In France’s current economic and political climate, the French Courts search to protect France’s workforce, due notably to restructuring operations of groups or bankruptcy proceedings undergone by French companies. The notion of co-employment is one legal vehicle used by the courts as a means to reach this aim, as it obliges French or foreign parent companies to bear the costs and responsibilities for certain acts of their subsidiaries towards French employees.
According to a now consistent case-law of the French Supreme Court, when there exists a “confusion of interests, activities and management” between two companies, most often a parent and subsidiary, one company, most often the parent company, may be deemed to be the co-employer of the employees of the other company, most often the subsidiary.
In one of the main cases on this matter (case-law dated November 30, 2011), which was developed in a former ABA issue, the French company MIC, which was indirectly owned by the German company Jungheinrich AG, closed down its activities in France and made all its employees redundant. The employees challenged the redundancies and sued both MIC and Jungheinrich AG for the payment of damages.
The French Supreme Courts decided that given that there existed a “confusion of interests, activities and management” between both companies, Jungheinrich AG was deemed co-employer of all the employees and that hence, Jungheinrich AG was liable for the damages caused by MIC, the formal employer, in terminating its employees.
1. The elements that constitute co-employment as defined by the French Courts
Of particular interest is the fact that we are not dealing here with cases where the parent company exercised a subordination link with the employees. Indeed, the Courts largely ignore this element which is the classic legal standard for the definition of an employment relationship and therefore the status of “employer”.
The decisions decided since Jungheinrich AG were based on the existence of a “confusion of interests, activities and management”. An analysis of several recent cases may help clarify what this means.
In a case dated September 12, 2012 a French company, Metaleurop Nord, was a 99% owned subsidiary of another French company, Metaleurop SA; in the context of a restructuring operation, Metaleurop Nord was closed and 470 employees were made redundant. The redundant employees sued both companies under the theory of “co-employment” in order to obtain payment of their redundancy indemnities; the Courts deemed that Metaleurop SA had acted as co-employer of the employees since:
·         Both companies belonged to the same group
·         The decision to set into motion the restructuring operation came from the parent company’s management
·         That both companies shared part of its management team and the subsidiary’s finances were managed by the parent company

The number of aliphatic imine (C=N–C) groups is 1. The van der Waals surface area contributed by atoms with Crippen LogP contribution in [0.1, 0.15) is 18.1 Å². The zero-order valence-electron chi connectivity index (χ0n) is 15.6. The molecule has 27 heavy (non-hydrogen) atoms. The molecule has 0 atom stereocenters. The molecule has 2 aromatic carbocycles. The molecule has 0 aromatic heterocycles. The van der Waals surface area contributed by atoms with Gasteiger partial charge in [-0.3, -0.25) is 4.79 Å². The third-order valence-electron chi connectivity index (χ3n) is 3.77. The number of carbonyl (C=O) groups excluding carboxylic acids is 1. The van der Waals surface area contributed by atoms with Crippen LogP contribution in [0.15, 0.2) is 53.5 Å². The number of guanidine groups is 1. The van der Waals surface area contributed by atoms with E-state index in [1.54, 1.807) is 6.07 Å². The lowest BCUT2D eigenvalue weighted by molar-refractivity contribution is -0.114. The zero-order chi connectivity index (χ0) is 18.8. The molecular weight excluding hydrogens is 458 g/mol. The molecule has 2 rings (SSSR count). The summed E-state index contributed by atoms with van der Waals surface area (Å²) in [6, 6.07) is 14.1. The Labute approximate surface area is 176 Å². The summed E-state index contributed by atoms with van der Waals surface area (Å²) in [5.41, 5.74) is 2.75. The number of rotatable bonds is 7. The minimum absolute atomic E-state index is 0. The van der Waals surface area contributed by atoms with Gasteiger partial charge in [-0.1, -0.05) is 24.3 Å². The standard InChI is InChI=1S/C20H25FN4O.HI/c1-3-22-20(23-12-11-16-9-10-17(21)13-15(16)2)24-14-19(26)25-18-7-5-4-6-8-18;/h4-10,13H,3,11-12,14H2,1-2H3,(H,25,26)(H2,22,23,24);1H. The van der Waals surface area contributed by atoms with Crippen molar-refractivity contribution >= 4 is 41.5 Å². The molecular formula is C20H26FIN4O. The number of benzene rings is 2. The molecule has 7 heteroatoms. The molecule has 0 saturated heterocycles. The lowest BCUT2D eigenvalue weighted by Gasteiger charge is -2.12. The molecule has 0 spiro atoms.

·         That the parent company had spoken in its subsidiary’s name during certain negotiations with trade unions
·         That the parent company had hired its subsidiary’s managers, had direct hierarchical control over them and were to sole deciders regarding their bonuses; said managers also had to report directly and regularly, even regarding daily matters, to the parent company
In another case, dated August 22, 2012, the First Instance Court of Lons-Le-Saunier sentenced a parent company to pay 8 million euros worth of damages to the employees of its subsidiary, given that it had acted as their co-employer. In this case, the Manzoni-Bouchot Group (MBF) was taken over by the Arche Group, led by a company called Arche Industries. Following poor results, MBF aimed to reduce its workforce by 199 employees; a bankruptcy procedure was launched and the employees sued both MBF and Arch Industries in order to obtain the payment of sums necessary for a social plan. The Court considered that Arche Industries had acted as co-employer given that:
·         MBF’s budged were prepared at group level, and that the group had total control over their orders, their production process and their stock;
·         The accounting department and the whole of the IT platform had been centralized at group level;
·         The group had control over numerous key HR issues, such as working hours or redundancies;
·         Arche Industries interfered in the definition of the strategy to be followed regarding MBF’s financial difficulties;
·         There existed common managers between both companies;
·         MBF had no financial independence and could not survive without the help of Arche Industries
These two decisions perfectly reveal and illustrate the French Court’s actual trend regarding co-employment: the courts do not precisely define each element which constitutes co-employment; instead the Courts identify a body of consistent evidence and from a “totality of the circumstances” approach determine the existence of such “confusion of interests, activities and management”.
However, even if the Courts do not specifically point out one element as being a “confusion of interests” or a “confusion of activities”, it seems possible to outline the general definition of the three required elements.